"I would ask, then, where would be the sense in suspecting that hearers of such teaching, who were themselves masters in such instruction, invented their account of their Master's work? How is it possible to think that they were all in agreement to lie, being twelve in number especially chosen, and seventy besides, whom He is said to have sent two and two before His face into every place and country into which He Himself would come? But no argument can prove that so large a body of men were untrustworthy, who embraced a holy and godly life, regarded their own affairs as of no account, and instead of their dearest ones ----I mean their wives, children, and all their family----chose a life of poverty, and carried to all men as from one mouth a consistent account of their Master. Such would be the right and obvious and true argument; let us examine that which opposes it. Imagine the teacher and his disciples. Then admit the fanciful hypothesis that he teaches not the aforesaid things, hut doctrines opposed to them, that is to say, to transgress, to be unholy, to be unjust, to be covetous and fraudulent, and anything else that is evil; that he recommends them to endeavour so to do without being found out, and to hide their disposition quite cleverly with a screen of holy teaching and a novel profession of godliness. Let the pupils pursue these, and more vicious ideals still, with the eagerness and inventiveness of evil: let them exalt their teacher with lying words, and spare no falsity: let them record in fictitious narrative his miracles and works of wonder, so that they may gain admiration and felicitation for being the pupils of such a master. Come, tell me, if such an enterprise engineered by such men would hold together? You know the saying, 'The rogue is neither dear to rogue nor saint.' Whence came, among a crew of so many, a harmony of rogues? Whence their general and consistent evidence about everything, and their agreement even unto death?...[quoting what the apostles would say if they were deceivers] 'This is our prize, to go straight in the teeth of all the nations, to war on the gods that have been acknowledged by them all for ages, to say that our Master, who was crucified before our very eyes was God, and to represent Him as God's Son, for Whom we are ready to die, though we know we have learned from Him nothing either true or useful. Yes, that is the reason we must honour Him the more----His utter uselessness to us----we must strain every nerve to glorify His name, undergo all insults and punishments, and welcome every form of death for the sake of a lie. Perhaps truth is the same thing as evil, and falsehood must then be the opposite of evil. So let us say that He raised the dead, cleansed lepers, drove out daemons, and did many other marvellous works, knowing all the time that He did nothing of the kind, while we invent everything for ourselves, and deceive those we can. And suppose we convince nobody, at any rate we shall have the satisfaction of drawing down upon ourselves, in return for our inventions, the retribution for our deceit.' Now is all this plausible? Does such an account have the ring of truth? Can any one persuade himself that poor and unlettered men could make up such stories, and form a conspiracy to invade the Roman Empire? Or that human nature, whose characteristic clement is self-preservation, would ever be able for the sake of nothing at all to undergo a voluntary death? or that our Saviour's disciples reached such a pitch of madness, that, though they had never seen Him work miracles, they with one consent invented many, and having heaped together a mass of lying words about Him were ready to suffer death to uphold them?" (The Proof Of The Gospel, 3:5)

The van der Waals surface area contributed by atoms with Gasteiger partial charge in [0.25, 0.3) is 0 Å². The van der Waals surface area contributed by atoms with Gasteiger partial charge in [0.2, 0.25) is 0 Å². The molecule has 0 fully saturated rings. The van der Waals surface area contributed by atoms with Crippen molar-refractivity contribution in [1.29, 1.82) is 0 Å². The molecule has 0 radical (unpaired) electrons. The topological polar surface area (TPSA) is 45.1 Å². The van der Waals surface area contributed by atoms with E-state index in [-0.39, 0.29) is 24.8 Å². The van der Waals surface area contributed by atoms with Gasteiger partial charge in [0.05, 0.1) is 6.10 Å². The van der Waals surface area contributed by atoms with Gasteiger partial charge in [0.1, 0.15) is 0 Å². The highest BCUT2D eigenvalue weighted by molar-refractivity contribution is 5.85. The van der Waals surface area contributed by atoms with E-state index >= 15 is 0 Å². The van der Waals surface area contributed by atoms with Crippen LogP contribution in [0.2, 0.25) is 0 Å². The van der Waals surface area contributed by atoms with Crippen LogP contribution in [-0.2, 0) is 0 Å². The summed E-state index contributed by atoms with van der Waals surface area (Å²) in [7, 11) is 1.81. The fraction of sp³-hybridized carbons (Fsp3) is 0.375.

"And then the fact that even in simple sayings and common conversation they are not indifferent, but carefully measure their words even in these, so as to utter by their voice no lie, nor railing, nor any foul and unseemly word, because again of His admonition, wherein He said, 'for every idle word ye shall give account in the day of judgement'—to what a high degree of philosophic life do these things pertain?...For how could the divine ever speak falsely, being in nature most truthful, since surely the divine is truthful? And how could a good daemon ever deceive the inquirers by false statements? Or how could that which is 'fettered' by the course of the stars be superior to man? Nay, a mortal man who paid any little regard to virtue would never lie, but would choose rather to reverence the truth; nor would he lay the blame of a lie upon any necessity of fate or course of the stars....[quoting Origen with approval] 'If, however, any one shall explain the expression, 'It will certainly be,' by saying that though certain events will be in accordance with its indication, yet that it was possible also for it to have been otherwise, this we admit as true. For though it is 'not possible that God should lie,' yet it is possible, concerning things that may either happen or not happen, that He should know either that they will happen or that they will not happen.'" (The Preparation Of The Gospel, 1:4, 6:6. 6:11)